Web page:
A57 DHA Glider
Designed and built by de Havilland Aircraft at Bankstown, NSW, two DHA-G2 prototypes were built (A57-1001 and 1002) and handed over to the RAAF on 11 November 1942. It was envisaged that they would be produced in large numbers to fly troops to meet any Japanese invasion, and would be towed by such aircraft as the Fairey Battle and Vultee Vengeance.
When the invasion threat did not materialise, only six aircraft were produced with longer wings and fuselages than the two prototypes. The first aircraft (A57-1) was delivered to the Aircraft Research and Development Unit on 5 May 1943 and was used for tests on the Griffith suction wing. After alteration by the Government Aircraft Factory, the glider was fitted with a 96hp Mercury 59A engine for testing as a Glas II Suction Wing Glider. The remaining aircraft (A57-2 to 6) were little used and were reduced to components by 1952. A subsequent 15 place glider design, GC-4A, was proposed but never built.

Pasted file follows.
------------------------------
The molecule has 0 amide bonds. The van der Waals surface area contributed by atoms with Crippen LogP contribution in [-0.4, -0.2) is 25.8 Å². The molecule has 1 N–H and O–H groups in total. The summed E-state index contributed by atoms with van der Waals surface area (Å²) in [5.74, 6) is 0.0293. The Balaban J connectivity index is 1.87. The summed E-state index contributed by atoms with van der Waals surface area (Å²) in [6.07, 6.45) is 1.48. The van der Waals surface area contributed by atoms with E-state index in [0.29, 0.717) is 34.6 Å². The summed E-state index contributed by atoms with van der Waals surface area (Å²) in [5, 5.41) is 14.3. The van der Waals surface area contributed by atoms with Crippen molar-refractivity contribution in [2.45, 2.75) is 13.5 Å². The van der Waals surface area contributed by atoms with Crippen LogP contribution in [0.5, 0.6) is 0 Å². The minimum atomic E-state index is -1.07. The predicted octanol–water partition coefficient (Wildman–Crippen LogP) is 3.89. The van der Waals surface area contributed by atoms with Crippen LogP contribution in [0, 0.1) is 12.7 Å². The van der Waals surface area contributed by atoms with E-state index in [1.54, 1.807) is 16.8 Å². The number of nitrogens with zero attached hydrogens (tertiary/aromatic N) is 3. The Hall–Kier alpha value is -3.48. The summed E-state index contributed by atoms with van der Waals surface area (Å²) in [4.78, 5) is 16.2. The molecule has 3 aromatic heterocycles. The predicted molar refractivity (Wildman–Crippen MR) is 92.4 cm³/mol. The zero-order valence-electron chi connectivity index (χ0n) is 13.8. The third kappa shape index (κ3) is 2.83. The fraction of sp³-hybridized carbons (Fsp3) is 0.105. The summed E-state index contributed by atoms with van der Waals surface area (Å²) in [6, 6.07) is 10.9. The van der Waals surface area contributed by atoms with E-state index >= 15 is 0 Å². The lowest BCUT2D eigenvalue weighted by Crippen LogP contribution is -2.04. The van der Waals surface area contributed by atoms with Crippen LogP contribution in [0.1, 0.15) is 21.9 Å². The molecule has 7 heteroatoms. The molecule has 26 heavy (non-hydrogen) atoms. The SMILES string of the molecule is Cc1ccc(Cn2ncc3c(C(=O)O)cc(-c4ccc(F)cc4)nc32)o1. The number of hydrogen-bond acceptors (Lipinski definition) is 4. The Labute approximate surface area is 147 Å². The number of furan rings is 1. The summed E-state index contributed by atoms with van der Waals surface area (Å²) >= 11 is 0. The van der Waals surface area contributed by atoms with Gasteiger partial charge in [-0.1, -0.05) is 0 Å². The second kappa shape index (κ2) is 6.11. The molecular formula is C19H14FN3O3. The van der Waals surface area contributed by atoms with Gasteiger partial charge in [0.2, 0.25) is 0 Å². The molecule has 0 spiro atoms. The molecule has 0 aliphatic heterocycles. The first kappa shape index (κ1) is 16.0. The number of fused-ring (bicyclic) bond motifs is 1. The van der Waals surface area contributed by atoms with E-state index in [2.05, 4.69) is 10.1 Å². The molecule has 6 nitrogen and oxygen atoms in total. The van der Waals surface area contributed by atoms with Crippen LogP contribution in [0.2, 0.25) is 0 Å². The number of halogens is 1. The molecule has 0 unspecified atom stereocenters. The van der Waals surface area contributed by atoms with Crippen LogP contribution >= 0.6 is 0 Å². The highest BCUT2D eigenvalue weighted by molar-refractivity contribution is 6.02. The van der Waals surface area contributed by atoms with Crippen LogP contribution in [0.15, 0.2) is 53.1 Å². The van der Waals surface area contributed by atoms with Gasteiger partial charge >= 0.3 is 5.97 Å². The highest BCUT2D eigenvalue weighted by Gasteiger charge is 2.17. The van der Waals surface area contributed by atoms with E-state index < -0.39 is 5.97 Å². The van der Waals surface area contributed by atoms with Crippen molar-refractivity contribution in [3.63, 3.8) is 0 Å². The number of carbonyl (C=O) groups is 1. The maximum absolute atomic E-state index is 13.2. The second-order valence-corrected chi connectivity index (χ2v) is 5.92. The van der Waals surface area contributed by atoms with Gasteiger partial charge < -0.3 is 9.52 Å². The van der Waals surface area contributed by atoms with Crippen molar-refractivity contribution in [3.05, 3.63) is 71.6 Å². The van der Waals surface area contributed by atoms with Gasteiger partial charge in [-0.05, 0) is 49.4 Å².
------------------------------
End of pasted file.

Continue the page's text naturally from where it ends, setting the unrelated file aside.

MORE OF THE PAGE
TECHNICAL DATA: de Havilland DHA-G2 Glider
Seven-seat (including pilot) glider transport
Empty 658 kg (1450 lb); loaded 1474 kg (3250 lb).
Wingspan 15.39 m (50 ft 6 in); Length 10.06 m (33 ft 0 in); Height 2.14 m (7 ft 0 in).
Diving max speed 322 km/h (174 kt); free max 298 km/h (161 kt); towing 209 km/h (113 kt); ceiling N/A.